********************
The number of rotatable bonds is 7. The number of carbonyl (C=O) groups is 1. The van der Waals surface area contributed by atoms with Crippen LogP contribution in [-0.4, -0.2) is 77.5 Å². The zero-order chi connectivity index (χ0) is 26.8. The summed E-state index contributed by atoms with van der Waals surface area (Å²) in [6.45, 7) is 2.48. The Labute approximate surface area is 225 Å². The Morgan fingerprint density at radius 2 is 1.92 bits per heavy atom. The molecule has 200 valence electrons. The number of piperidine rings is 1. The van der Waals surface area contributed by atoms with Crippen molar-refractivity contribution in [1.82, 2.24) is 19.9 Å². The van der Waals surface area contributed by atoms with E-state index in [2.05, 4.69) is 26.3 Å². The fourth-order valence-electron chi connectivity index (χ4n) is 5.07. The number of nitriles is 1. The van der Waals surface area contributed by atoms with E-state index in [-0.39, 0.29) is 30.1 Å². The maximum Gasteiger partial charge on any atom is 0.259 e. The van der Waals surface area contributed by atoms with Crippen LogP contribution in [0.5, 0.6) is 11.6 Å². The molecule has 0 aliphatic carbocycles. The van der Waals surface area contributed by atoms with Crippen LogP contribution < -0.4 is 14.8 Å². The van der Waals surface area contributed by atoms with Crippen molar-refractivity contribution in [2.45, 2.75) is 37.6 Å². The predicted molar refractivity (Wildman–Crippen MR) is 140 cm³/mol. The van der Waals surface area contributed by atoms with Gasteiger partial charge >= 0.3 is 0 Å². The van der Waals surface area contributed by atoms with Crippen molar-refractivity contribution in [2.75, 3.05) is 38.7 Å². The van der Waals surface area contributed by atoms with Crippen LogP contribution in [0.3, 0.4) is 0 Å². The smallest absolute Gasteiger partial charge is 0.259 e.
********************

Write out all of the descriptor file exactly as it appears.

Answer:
The number of rotatable bonds is 7. The number of carbonyl (C=O) groups is 1. The van der Waals surface area contributed by atoms with Crippen LogP contribution in [-0.4, -0.2) is 77.5 Å². The zero-order chi connectivity index (χ0) is 26.8. The summed E-state index contributed by atoms with van der Waals surface area (Å²) in [6.45, 7) is 2.48. The Labute approximate surface area is 225 Å². The Morgan fingerprint density at radius 2 is 1.92 bits per heavy atom. The molecule has 200 valence electrons. The number of piperidine rings is 1. The van der Waals surface area contributed by atoms with Crippen molar-refractivity contribution in [1.82, 2.24) is 19.9 Å². The van der Waals surface area contributed by atoms with E-state index in [2.05, 4.69) is 26.3 Å². The fourth-order valence-electron chi connectivity index (χ4n) is 5.07. The number of nitriles is 1. The van der Waals surface area contributed by atoms with E-state index in [-0.39, 0.29) is 30.1 Å². The maximum Gasteiger partial charge on any atom is 0.259 e. The van der Waals surface area contributed by atoms with Crippen LogP contribution in [0.5, 0.6) is 11.6 Å². The molecule has 0 aliphatic carbocycles. The van der Waals surface area contributed by atoms with Crippen LogP contribution < -0.4 is 14.8 Å². The van der Waals surface area contributed by atoms with Crippen molar-refractivity contribution in [2.45, 2.75) is 37.6 Å². The predicted molar refractivity (Wildman–Crippen MR) is 140 cm³/mol. The van der Waals surface area contributed by atoms with Gasteiger partial charge >= 0.3 is 0 Å². The van der Waals surface area contributed by atoms with Crippen molar-refractivity contribution in [2.75, 3.05) is 38.7 Å². The van der Waals surface area contributed by atoms with Crippen LogP contribution in [0.3, 0.4) is 0 Å². The smallest absolute Gasteiger partial charge is 0.259 e.